After the initial boom and bust cycles that are typical in any Internet economy, three of these VCs, Kleiner Perkins Caufield & Byers, Draper Fisher Jurvetson and Canaan Partners, shut shop, conceding that Indian start-ups wouldn’t deliver meaningful returns or that they had placed the wrong bets.

Some rebranded: Erasmic Venture Fund became Accel Partners; NEA-IndoUS Ventures shed NEA from its name then became Kalaari Capital in 2012; WestBridge Capital Partners spun off from Sequoia.

For the most part though, VC firms plodded along for the first seven years and then reaped the benefits of the extraordinary 2014-15 funding boom for Indian start-ups. Companies such as Flipkart, Snapdeal, Ola, Paytm, Quikr and others that comprised early bets of VC firms raised billions of dollars at eye-popping valuations.

Large investors in the US, Europe and Asia, who either missed out on the record public listing of China’s Alibaba Group or were handsomely enriched by it, together with VC firms poured more than $9 billion into Indian start-ups, believing that the mobile Internet boom would yield their next big pay-off. Some early investors in Flipkart, Snapdeal, Quikr sold part of their stakes and realized massive gains. Three large acquisitions (Freecharge, Myntra and TaxiForSure) strengthened the theory that India start-ups will finally deliver exits.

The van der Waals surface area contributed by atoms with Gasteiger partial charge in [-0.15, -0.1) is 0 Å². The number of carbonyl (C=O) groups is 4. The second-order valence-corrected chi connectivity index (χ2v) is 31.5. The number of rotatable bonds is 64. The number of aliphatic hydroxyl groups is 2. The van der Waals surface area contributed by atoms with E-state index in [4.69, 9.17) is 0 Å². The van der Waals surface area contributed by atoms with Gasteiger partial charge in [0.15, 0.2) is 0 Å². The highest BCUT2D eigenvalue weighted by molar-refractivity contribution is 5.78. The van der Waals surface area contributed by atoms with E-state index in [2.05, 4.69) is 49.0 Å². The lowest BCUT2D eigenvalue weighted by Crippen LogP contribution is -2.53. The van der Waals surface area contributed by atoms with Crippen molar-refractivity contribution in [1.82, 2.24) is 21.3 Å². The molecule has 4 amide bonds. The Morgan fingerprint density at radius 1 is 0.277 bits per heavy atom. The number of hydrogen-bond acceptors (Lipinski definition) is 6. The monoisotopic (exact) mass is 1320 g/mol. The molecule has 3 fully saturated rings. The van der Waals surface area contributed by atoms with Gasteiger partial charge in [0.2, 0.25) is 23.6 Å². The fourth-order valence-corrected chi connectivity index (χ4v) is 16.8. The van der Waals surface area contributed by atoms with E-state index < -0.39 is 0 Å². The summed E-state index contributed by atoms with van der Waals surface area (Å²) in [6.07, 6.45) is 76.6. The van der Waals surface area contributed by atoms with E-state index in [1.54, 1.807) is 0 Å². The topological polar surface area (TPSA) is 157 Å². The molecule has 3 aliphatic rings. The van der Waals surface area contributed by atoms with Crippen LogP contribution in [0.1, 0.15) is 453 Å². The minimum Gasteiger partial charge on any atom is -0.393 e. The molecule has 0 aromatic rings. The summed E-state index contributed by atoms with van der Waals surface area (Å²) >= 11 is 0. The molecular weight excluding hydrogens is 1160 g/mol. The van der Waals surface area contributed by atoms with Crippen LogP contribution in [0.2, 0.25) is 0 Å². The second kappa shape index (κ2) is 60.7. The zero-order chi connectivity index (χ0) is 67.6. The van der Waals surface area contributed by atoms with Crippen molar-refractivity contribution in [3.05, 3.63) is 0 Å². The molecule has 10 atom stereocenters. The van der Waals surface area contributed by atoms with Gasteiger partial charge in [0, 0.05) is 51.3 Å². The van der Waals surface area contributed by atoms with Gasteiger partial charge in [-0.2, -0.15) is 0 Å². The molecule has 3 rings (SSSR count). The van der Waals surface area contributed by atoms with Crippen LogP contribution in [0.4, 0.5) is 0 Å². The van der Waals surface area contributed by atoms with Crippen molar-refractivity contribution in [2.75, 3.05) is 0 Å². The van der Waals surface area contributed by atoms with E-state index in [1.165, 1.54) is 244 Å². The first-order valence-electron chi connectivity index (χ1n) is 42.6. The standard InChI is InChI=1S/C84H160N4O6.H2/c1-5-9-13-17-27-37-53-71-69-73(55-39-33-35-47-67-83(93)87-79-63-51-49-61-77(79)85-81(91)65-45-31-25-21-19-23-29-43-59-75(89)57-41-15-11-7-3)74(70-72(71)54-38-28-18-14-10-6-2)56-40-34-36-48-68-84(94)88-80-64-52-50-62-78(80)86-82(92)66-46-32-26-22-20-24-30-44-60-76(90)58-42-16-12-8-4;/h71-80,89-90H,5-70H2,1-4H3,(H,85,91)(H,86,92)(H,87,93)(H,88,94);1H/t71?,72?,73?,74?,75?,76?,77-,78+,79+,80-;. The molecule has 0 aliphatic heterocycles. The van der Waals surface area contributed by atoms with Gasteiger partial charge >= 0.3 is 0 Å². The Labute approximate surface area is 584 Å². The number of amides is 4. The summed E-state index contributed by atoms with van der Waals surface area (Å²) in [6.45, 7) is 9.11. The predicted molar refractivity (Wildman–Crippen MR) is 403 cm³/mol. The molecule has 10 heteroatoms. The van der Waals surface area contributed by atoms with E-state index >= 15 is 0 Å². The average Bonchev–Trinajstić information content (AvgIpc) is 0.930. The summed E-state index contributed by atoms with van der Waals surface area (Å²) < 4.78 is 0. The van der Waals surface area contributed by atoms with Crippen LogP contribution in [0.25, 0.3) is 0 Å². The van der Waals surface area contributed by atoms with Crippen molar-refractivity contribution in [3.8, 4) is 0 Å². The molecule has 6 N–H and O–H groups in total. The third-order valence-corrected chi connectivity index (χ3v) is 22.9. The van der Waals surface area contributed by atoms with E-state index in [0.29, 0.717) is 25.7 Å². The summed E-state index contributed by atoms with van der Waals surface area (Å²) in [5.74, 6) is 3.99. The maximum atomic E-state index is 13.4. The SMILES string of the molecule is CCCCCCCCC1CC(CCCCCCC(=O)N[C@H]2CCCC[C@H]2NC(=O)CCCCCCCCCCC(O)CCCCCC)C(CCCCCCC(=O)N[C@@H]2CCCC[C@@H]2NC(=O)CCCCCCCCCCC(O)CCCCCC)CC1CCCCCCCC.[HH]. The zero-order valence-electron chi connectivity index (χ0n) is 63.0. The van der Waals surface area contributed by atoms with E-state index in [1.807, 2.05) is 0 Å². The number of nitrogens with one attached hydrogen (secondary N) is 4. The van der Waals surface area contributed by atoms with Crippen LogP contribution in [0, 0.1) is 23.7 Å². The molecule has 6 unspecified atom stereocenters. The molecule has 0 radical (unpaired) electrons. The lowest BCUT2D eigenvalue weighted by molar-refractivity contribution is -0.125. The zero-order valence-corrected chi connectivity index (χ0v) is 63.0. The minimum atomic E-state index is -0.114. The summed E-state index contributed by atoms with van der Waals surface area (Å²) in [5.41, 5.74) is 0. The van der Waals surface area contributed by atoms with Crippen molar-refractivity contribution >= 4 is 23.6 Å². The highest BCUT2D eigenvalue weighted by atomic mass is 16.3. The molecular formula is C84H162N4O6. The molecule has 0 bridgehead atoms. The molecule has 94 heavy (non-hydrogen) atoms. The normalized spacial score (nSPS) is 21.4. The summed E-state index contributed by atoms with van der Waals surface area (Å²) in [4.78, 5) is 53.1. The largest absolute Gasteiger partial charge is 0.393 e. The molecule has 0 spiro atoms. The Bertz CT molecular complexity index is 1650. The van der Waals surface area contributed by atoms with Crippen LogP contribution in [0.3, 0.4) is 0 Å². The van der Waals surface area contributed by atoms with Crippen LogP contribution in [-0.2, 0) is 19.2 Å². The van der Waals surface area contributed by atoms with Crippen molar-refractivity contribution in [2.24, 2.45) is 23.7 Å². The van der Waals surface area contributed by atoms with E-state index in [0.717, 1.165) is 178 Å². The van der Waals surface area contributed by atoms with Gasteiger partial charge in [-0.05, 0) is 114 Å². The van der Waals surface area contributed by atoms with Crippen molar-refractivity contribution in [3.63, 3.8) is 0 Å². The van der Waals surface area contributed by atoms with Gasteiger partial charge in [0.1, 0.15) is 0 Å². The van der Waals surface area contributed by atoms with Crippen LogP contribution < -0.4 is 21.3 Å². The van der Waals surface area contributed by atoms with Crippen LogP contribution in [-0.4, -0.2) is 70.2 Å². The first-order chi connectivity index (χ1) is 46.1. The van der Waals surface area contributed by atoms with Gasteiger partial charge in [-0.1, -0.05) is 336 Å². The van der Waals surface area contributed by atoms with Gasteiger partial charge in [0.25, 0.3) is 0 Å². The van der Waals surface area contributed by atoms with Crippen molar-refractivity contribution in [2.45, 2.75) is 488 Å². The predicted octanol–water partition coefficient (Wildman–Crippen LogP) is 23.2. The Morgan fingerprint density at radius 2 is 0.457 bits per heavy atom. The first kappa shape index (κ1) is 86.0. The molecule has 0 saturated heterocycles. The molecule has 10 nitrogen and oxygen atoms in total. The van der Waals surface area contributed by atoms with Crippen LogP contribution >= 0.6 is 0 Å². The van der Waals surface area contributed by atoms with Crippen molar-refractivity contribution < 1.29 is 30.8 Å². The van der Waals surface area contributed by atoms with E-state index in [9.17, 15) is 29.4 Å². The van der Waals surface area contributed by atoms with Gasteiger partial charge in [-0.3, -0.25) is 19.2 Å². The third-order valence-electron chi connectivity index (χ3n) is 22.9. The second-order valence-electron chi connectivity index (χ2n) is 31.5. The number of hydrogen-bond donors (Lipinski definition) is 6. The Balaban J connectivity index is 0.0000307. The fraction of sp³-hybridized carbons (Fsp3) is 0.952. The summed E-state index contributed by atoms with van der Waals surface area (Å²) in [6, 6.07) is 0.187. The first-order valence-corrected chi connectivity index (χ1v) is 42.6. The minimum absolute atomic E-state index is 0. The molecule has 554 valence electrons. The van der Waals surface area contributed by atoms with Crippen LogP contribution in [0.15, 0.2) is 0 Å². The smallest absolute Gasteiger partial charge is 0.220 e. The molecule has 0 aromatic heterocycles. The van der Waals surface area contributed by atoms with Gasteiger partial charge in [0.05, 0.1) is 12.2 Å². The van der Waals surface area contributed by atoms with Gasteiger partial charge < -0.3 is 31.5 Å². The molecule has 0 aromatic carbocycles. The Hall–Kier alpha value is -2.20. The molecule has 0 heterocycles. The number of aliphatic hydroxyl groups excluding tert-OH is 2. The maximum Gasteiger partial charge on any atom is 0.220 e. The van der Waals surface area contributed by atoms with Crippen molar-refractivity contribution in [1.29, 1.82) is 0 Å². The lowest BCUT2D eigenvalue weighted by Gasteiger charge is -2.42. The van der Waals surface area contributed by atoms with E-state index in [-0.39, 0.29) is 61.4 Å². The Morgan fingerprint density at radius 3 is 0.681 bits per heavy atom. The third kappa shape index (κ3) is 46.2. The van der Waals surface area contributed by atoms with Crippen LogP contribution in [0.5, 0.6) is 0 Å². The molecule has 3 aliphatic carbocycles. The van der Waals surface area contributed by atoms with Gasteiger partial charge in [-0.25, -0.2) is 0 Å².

Traditional VC firms raised billions of dollars in new funds. And, why not? Their portfolios showed the kind of paper gains that would fill any LP with confidence.

However, the rapid expansion of Amazon India and Uber India caught Flipkart, Snapdeal and Ola by shock ( Most importantly, though India’s Internet market is huge in terms of number of users, but making money from these users is another matter altogether (

These two factors together with other smaller ones have shown that many of the investments made by VC firms in 2015 are simply unviable and the future of the VC scene in its current form hangs in the balance.

To be sure, most investors are still sanguine about India’s Internet economy. The mobile Internet boom that is being turbocharged by the entry of Reliance Jio Infocomm Ltd will attract hundreds of millions of potential new customers for start-ups. Ola has shown this year that it can hold its own against Uber; Flipkart, too, finally seems to be in the early stages of a turnaround. Plus, there’s hope among investors that some newer investments such as enterprise product or SaaS (software as a service) start-ups will pay off.

“It’s true that things haven’t gone according to plan, but LPs are still very positive about India. They realize it will take longer, but they also believe that India is a market you cannot ignore. They will continue supporting VCs. There are only a few blue-chip VCs out there, so I don’t expect (a shakeout)," a managing director at a VC firm said.

None of the VC firms and LPs Mint contacted for this story spoke on the record.